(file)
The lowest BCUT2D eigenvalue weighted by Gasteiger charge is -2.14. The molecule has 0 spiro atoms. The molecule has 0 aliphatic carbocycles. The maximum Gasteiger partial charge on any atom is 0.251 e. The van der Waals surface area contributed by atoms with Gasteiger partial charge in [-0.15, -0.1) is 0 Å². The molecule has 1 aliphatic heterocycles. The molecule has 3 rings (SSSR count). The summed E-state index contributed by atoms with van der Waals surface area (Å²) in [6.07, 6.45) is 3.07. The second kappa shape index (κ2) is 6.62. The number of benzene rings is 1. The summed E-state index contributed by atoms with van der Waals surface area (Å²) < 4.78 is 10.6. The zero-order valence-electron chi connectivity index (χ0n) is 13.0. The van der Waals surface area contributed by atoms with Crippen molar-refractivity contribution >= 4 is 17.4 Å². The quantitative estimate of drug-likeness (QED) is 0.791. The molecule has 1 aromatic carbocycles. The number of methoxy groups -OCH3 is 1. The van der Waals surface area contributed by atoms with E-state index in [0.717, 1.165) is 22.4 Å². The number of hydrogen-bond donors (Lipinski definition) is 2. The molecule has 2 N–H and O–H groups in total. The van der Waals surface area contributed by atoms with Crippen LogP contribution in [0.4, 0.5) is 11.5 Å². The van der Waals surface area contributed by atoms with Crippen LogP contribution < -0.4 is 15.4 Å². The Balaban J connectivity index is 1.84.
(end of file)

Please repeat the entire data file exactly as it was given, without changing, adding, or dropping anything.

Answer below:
The lowest BCUT2D eigenvalue weighted by Gasteiger charge is -2.14. The molecule has 0 spiro atoms. The molecule has 0 aliphatic carbocycles. The maximum Gasteiger partial charge on any atom is 0.251 e. The van der Waals surface area contributed by atoms with Gasteiger partial charge in [-0.15, -0.1) is 0 Å². The molecule has 1 aliphatic heterocycles. The molecule has 3 rings (SSSR count). The summed E-state index contributed by atoms with van der Waals surface area (Å²) in [6.07, 6.45) is 3.07. The second kappa shape index (κ2) is 6.62. The number of benzene rings is 1. The summed E-state index contributed by atoms with van der Waals surface area (Å²) < 4.78 is 10.6. The zero-order valence-electron chi connectivity index (χ0n) is 13.0. The van der Waals surface area contributed by atoms with Crippen molar-refractivity contribution >= 4 is 17.4 Å². The quantitative estimate of drug-likeness (QED) is 0.791. The molecule has 1 aromatic carbocycles. The number of methoxy groups -OCH3 is 1. The van der Waals surface area contributed by atoms with E-state index in [0.717, 1.165) is 22.4 Å². The number of hydrogen-bond donors (Lipinski definition) is 2. The molecule has 2 N–H and O–H groups in total. The van der Waals surface area contributed by atoms with Crippen LogP contribution in [0.4, 0.5) is 11.5 Å². The van der Waals surface area contributed by atoms with Crippen LogP contribution < -0.4 is 15.4 Å². The Balaban J connectivity index is 1.84.